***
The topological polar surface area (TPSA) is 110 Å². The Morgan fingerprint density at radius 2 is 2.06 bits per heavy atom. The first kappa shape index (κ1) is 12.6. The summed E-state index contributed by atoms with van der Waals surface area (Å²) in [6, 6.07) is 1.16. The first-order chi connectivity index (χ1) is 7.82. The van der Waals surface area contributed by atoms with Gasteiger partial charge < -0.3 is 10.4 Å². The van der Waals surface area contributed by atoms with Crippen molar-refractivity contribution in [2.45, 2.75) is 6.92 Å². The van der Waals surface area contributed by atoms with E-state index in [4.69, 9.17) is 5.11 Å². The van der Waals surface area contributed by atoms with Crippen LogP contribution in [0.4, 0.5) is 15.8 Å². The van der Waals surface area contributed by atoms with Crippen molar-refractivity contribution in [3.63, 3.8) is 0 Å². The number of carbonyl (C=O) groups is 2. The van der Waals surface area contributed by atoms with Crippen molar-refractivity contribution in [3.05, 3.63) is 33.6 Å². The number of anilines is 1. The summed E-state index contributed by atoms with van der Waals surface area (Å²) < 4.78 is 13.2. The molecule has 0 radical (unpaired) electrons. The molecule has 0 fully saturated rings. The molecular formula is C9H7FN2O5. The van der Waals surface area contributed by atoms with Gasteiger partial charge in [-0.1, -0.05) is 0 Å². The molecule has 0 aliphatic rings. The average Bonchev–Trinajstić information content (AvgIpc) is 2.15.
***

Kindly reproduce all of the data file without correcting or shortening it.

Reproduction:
The topological polar surface area (TPSA) is 110 Å². The Morgan fingerprint density at radius 2 is 2.06 bits per heavy atom. The first kappa shape index (κ1) is 12.6. The summed E-state index contributed by atoms with van der Waals surface area (Å²) in [6, 6.07) is 1.16. The first-order chi connectivity index (χ1) is 7.82. The van der Waals surface area contributed by atoms with Gasteiger partial charge < -0.3 is 10.4 Å². The van der Waals surface area contributed by atoms with Crippen molar-refractivity contribution in [2.45, 2.75) is 6.92 Å². The van der Waals surface area contributed by atoms with E-state index in [4.69, 9.17) is 5.11 Å². The van der Waals surface area contributed by atoms with Crippen LogP contribution in [0.4, 0.5) is 15.8 Å². The van der Waals surface area contributed by atoms with Crippen molar-refractivity contribution in [3.63, 3.8) is 0 Å². The number of carbonyl (C=O) groups is 2. The van der Waals surface area contributed by atoms with Crippen molar-refractivity contribution in [3.05, 3.63) is 33.6 Å². The number of anilines is 1. The summed E-state index contributed by atoms with van der Waals surface area (Å²) < 4.78 is 13.2. The molecule has 0 radical (unpaired) electrons. The molecule has 0 fully saturated rings. The molecular formula is C9H7FN2O5. The van der Waals surface area contributed by atoms with Gasteiger partial charge in [-0.1, -0.05) is 0 Å². The molecule has 0 aliphatic rings. The average Bonchev–Trinajstić information content (AvgIpc) is 2.15.